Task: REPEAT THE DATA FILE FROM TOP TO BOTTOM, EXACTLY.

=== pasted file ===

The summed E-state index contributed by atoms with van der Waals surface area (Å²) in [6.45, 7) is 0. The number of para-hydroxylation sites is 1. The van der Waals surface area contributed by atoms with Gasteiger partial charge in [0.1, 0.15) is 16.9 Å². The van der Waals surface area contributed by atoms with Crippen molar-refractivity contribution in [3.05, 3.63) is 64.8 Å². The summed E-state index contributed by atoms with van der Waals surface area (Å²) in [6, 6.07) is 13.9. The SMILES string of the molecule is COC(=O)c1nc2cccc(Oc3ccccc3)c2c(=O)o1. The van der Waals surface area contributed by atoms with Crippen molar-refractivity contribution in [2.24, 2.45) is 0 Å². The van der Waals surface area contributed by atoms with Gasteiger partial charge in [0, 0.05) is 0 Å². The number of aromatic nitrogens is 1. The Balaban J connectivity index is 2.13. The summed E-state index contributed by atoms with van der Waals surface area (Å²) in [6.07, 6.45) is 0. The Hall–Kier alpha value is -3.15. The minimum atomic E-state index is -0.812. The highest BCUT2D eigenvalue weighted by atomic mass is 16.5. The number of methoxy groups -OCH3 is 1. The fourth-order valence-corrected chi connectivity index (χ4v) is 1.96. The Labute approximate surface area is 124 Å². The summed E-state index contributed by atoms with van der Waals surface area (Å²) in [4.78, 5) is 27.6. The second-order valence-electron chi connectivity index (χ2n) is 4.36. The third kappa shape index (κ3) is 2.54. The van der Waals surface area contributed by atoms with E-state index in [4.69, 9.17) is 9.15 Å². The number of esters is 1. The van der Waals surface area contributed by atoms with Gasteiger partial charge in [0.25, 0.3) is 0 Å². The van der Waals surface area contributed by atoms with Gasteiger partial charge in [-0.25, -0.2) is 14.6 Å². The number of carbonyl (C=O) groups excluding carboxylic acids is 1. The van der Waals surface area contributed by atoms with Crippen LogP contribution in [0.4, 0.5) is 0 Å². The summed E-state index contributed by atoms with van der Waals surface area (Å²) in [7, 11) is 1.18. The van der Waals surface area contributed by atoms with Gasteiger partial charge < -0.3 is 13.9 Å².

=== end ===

The summed E-state index contributed by atoms with van der Waals surface area (Å²) in [6.45, 7) is 0. The number of para-hydroxylation sites is 1. The van der Waals surface area contributed by atoms with Gasteiger partial charge in [0.1, 0.15) is 16.9 Å². The van der Waals surface area contributed by atoms with Crippen molar-refractivity contribution in [3.05, 3.63) is 64.8 Å². The summed E-state index contributed by atoms with van der Waals surface area (Å²) in [6, 6.07) is 13.9. The SMILES string of the molecule is COC(=O)c1nc2cccc(Oc3ccccc3)c2c(=O)o1. The van der Waals surface area contributed by atoms with Crippen molar-refractivity contribution in [2.24, 2.45) is 0 Å². The van der Waals surface area contributed by atoms with Gasteiger partial charge in [0, 0.05) is 0 Å². The number of aromatic nitrogens is 1. The Balaban J connectivity index is 2.13. The summed E-state index contributed by atoms with van der Waals surface area (Å²) in [6.07, 6.45) is 0. The Hall–Kier alpha value is -3.15. The minimum atomic E-state index is -0.812. The highest BCUT2D eigenvalue weighted by atomic mass is 16.5. The number of methoxy groups -OCH3 is 1. The fourth-order valence-corrected chi connectivity index (χ4v) is 1.96. The Labute approximate surface area is 124 Å². The summed E-state index contributed by atoms with van der Waals surface area (Å²) in [4.78, 5) is 27.6. The second-order valence-electron chi connectivity index (χ2n) is 4.36. The third kappa shape index (κ3) is 2.54. The van der Waals surface area contributed by atoms with E-state index in [4.69, 9.17) is 9.15 Å². The number of esters is 1. The van der Waals surface area contributed by atoms with Gasteiger partial charge in [0.25, 0.3) is 0 Å². The van der Waals surface area contributed by atoms with Gasteiger partial charge in [-0.25, -0.2) is 14.6 Å². The number of carbonyl (C=O) groups excluding carboxylic acids is 1. The van der Waals surface area contributed by atoms with Crippen LogP contribution in [0.4, 0.5) is 0 Å². The summed E-state index contributed by atoms with van der Waals surface area (Å²) in [7, 11) is 1.18. The van der Waals surface area contributed by atoms with Gasteiger partial charge < -0.3 is 13.9 Å².